The Anna-Mary is just a dangling light far out on the ocean where water and sky join at this dark hour. Only the sound of the motor alerts the seagulls on the dock. It’s 4 AM in Montauk, and as most fishermen busy themselves preparing to launch, the Anna-Mary, skillfully led by its captain, “Little Anthony” Sosinski, is coming home after two days and two nights spent suspended over the waves, about 50 miles south of Block Island, a nine-hour journey.

Heavy with living cargo, the hull of the 45-foot fishing vessel sits low in the water. As soon as the boat docks, a bundle of energy and muscle jumps out of the cabin. Long blond hair with piercing blue-green eyes, Sosinski, 44, could have sprung from the pages of GQ if his orange PVC overalls and cutoff T-shirt were being spotted on the runways at Fashion Week. “Don’t get bit,” he yells to the shadows of the taciturn men who wait patiently, drag on their cigarettes, and lean on the well-worn wooden railing that frames the pier—like albatross about to pounce. Twice a week, they drive their rickety truck all the way from New York’s Chinatown, for an encounter with the captain of the Anna-Mary.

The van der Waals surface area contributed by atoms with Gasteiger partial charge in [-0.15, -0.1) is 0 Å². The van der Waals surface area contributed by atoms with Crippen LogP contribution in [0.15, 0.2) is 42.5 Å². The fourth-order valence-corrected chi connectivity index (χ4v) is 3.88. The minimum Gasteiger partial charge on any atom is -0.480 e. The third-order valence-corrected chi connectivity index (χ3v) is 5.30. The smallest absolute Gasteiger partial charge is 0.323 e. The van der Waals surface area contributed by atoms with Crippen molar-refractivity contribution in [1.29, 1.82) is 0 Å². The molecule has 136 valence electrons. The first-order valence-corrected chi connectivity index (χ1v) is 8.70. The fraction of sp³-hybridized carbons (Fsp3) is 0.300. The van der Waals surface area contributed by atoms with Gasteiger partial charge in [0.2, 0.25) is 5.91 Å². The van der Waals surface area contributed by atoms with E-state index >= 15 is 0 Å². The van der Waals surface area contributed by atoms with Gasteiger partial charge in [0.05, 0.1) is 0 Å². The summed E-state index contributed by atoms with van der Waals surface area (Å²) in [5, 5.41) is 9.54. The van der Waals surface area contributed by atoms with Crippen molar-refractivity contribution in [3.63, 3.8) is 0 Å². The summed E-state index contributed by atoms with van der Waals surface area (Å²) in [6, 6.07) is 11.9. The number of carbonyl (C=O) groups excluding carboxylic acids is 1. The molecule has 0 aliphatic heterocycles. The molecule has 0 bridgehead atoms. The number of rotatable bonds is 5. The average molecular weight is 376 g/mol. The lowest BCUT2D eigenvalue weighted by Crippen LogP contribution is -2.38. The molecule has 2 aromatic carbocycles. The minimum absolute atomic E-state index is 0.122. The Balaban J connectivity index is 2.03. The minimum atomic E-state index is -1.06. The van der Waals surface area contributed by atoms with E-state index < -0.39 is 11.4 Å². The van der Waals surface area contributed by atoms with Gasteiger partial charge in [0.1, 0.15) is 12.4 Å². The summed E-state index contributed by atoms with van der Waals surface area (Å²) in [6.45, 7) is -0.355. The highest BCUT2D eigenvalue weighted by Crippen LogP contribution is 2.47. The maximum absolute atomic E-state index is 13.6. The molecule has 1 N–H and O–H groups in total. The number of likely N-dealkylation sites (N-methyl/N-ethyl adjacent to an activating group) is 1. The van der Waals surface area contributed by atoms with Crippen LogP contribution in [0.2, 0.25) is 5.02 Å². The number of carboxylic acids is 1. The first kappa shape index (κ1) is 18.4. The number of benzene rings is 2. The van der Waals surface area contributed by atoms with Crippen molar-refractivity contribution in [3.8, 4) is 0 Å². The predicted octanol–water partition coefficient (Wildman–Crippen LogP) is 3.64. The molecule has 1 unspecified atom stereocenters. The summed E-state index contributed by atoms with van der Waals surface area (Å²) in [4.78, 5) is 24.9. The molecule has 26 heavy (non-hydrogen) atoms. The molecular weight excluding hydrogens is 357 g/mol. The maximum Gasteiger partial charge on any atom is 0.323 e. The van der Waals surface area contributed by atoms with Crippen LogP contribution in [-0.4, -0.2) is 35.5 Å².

And suddenly, the three tanks carved under the deck of the ship come alive. Hundreds of humongous Jonah crabs, their ferocious claws red and black with fury, start crawling away, but the fishermen are faster. Armed with long hand nets, Sosinski’s partner John Aldridge and “Stretch,” an almost seven-foot-tall crewman scoop out the crabs, perhaps 15 or 20 at a time and transfer them to plastic bushel baskets. With an elegant and powerful swing he has perfected since he bought his boat six years ago, Sosinski balances the baskets on the dock to meet their fate in steam kettles around Manhattan.

A few years ago, Sosinski would not have given Jonah crabs the time of day. He was a bona fide lobsterman; today, he is a crabber. As fish and shellfish numbers continue to steadily dwindle, some fishermen drop out altogether, but others refuse to imagine another life and find creative ways to adapt. “You see, Jonah means bad luck,” he explains. “In the past, if we found Jonah crabs in our traps, it meant we caught crabs instead of lobsters and we were losing money.” Other sources believe the name “Jonah” came from the fact that the crabs have been known to survive the stomachs of whales.

Born in Brooklyn of Italian and Polish descent, Sosinski doesn’t remember when he first stepped onto a boat. But he remembers decades of abundant lobsters swarming in his homemade traps. He is convinced that the fluctuations in lobster population are due to pollution. “Every single person is responsible,” he says. “It drips from the lawns, the laundry, the septic systems. And we saw a huge drop in lobsters when the authorities started spraying against the West Nile Virus.”